Career Pathways: When Family Follows You Overseas
SWE Fellow Jan Williams, who was interviewed in the Winter 2018 issue of SWE Magazine, for the article “Key Considerations for Working Internationally,” offers additional thoughts on the experience of bringing her then-14-year-old son with her overseas, and other aspects of family life during her assignment in the United Kingdom.
View SWE Magazine’s 2018 Winter Issue on your mobile device by downloading our app on iTunes or Google Play. In this issue, find our WE17 recap, awards highlights, and our WE17 By the Numbers infographic.
Part Two of Three
By Sandra Guy, SWE Contributor
Jan Williams, F.SWE, was honored with the Society’s Distinguished Service Award at the recent WE17 conference. In addition to serving SWE in numerous capacities, including co-founding the Central New Mexico Section, and receiving honors such as the Distinguished New Engineer Award in 1994, Williams has had a fruitful career of more than 30 years with Sandia National Laboratories.
She has extensive experience in systems research, facilities engineering, engineering management, and other roles at the lab, located in Albuquerque, New Mexico. In 2006, Williams received an exciting offer to use her expertise “across the pond.” She moved with her husband and then-14-year-old son to the United Kingdom for two years, where she worked “on loan” at the U.K.’s Atomic Weapons Establishment. The couple’s older son remained in the States, as he had just completed his undergraduate degree and was eager to establish himself. He was able to visit several times, however.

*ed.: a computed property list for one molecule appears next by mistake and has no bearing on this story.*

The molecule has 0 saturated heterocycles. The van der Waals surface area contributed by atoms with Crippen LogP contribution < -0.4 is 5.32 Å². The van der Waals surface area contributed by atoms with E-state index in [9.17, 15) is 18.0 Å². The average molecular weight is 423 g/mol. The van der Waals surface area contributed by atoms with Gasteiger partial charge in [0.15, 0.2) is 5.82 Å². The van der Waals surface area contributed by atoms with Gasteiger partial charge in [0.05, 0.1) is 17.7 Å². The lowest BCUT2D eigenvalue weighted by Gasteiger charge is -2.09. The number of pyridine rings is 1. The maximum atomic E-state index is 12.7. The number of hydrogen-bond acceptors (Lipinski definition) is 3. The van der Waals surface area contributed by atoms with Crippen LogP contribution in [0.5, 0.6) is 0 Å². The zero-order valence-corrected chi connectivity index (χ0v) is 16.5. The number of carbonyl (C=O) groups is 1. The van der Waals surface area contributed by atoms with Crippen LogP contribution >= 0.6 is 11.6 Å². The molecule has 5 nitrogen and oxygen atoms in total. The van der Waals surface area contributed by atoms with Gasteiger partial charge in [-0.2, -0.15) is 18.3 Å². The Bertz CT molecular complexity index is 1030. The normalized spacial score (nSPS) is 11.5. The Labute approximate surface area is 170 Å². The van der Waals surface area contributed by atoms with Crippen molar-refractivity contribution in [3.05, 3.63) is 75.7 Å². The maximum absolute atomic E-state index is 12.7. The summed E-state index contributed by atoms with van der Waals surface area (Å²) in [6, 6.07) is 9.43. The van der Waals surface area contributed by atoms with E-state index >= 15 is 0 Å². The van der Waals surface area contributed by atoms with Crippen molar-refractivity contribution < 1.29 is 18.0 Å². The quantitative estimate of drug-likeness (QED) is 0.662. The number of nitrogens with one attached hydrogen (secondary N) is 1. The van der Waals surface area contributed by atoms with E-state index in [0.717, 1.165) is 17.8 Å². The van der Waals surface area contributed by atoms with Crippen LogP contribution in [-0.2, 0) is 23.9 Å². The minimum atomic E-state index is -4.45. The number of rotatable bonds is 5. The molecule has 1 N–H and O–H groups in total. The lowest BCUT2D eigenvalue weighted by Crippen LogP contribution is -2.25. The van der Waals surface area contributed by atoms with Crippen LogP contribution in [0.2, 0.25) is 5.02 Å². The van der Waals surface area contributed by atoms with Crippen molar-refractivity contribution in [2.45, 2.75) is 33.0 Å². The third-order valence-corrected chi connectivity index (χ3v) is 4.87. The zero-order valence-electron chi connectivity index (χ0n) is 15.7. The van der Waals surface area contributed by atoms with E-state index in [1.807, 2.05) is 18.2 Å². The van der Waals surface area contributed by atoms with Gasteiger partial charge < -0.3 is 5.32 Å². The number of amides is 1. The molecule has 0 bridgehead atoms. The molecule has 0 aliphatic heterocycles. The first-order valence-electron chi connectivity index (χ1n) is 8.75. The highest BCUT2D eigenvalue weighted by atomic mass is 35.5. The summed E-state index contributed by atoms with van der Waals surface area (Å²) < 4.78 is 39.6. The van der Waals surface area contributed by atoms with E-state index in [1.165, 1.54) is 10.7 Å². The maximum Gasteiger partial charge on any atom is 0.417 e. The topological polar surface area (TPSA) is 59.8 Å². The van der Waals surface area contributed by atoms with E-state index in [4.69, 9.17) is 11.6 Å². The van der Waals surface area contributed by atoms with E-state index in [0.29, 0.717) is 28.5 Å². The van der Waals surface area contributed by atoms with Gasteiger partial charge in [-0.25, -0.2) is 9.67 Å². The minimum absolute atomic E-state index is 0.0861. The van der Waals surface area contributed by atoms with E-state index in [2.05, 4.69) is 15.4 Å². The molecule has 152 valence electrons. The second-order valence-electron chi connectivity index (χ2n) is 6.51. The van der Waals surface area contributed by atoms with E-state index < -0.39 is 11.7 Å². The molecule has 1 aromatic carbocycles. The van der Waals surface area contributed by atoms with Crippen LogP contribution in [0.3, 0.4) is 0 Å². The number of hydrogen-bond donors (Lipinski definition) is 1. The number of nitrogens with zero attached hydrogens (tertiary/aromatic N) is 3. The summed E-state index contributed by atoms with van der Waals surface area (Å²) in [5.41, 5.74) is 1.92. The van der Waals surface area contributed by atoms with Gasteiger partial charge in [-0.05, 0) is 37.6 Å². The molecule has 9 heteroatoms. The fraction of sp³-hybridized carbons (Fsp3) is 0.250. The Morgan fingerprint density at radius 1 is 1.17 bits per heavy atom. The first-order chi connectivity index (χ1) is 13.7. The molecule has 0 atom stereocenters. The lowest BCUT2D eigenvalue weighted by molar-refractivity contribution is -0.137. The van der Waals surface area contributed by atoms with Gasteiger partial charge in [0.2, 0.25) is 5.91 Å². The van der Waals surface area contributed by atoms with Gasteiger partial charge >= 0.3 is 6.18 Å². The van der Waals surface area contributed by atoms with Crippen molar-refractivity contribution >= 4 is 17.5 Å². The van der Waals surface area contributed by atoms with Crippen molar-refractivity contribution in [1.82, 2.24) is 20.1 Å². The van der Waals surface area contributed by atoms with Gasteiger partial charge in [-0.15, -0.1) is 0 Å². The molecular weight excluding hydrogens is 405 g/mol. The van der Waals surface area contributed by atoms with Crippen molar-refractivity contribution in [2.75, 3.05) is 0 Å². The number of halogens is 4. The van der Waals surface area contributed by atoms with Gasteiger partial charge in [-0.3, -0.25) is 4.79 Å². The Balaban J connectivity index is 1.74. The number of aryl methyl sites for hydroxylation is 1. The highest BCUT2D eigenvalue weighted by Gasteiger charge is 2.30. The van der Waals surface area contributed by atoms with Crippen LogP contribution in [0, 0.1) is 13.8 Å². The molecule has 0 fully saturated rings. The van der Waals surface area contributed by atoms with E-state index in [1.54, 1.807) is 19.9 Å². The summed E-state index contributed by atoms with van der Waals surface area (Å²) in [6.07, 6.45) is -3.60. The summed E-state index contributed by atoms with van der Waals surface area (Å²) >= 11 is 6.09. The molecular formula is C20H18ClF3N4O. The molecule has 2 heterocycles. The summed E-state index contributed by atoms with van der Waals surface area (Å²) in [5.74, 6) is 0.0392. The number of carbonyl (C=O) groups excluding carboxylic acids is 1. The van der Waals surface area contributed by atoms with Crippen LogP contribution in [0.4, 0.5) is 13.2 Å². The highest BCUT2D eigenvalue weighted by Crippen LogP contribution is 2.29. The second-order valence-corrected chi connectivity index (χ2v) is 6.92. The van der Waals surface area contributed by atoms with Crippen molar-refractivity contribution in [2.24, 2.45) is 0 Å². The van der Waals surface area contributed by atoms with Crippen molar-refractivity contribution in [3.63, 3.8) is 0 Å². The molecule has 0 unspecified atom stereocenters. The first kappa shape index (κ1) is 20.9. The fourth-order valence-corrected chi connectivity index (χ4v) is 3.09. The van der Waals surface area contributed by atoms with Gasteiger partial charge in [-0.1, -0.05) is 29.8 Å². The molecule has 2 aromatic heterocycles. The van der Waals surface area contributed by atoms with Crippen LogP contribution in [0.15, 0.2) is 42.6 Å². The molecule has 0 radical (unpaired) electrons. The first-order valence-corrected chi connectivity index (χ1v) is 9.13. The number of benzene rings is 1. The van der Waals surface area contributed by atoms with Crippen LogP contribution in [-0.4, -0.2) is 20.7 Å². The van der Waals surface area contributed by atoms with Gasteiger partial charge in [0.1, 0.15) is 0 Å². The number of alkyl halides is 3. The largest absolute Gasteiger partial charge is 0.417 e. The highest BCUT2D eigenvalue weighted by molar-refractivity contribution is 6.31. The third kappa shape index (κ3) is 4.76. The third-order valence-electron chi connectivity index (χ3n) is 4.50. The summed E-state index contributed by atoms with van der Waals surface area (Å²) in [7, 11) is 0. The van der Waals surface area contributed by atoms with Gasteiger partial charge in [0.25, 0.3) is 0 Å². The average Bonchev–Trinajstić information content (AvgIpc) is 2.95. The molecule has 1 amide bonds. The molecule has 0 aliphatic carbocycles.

In terms of daily life, Williams cherished living in an 1,850-square-foot cottage in the village of Reading, about 50 miles outside of London. It was quiet, historic, and charming. The “executive home” was two-thirds the square footage of the family’s home in Albuquerque and cost about four times as much per square foot. “But we loved it!” said Williams.
“We lived near fields that bloomed effervescently yellow with canola,” she said. “You could take walks through the woods.”
The decision to live in the U.K. also meant that Williams’ son was placed into Britain’s two-year prep schooling that leads up to a battery of exams that determine the students’ futures. He also had to learn to commute on the trains to get to the private school he attended, which required the students to wear ties and suit coats.
From academics to social expectations at school, to all aspects of daily living, adjustments and adaptations had to be made. While these were pleasant for the most part, they did require flexibility and an open mind.
Just as going overseas may involve some degree of culture shock and adjustment, the same is true in reverse. When the family returned to the United States, Williams’ son was a high school junior. His best friend no longer attended the same school, and he was an outsider to the new cliques his fellow students had created.
Looking back, Williams is glad her family had the opportunity to experience real life in another country. Being overseas also provided opportunities to explore most of the U.K. and travel to a number of other countries — which was personally enriching and created cherished family memories.
Read the other two parts of our series:
In Part One of our series, Career Pathways: Karen Ramsey-Idem Reflects on Working Overseas, Karen Ramsey-Idem, Ph.D., Cummins Inc., was interviewed in the Winter 2018 issue of SWE Magazine, for the article “Key Considerations for Working Internationally.”
In Part Three of our series, Career Pathways: Reflections on Working Overseas with a Trailing Spouse, Elizabeth Ruetsch of Keysight Technologies, a 2017 recipient of SWE’s Global Leadership Award, shares her thoughts on being accompanied by a “trailing spouse.”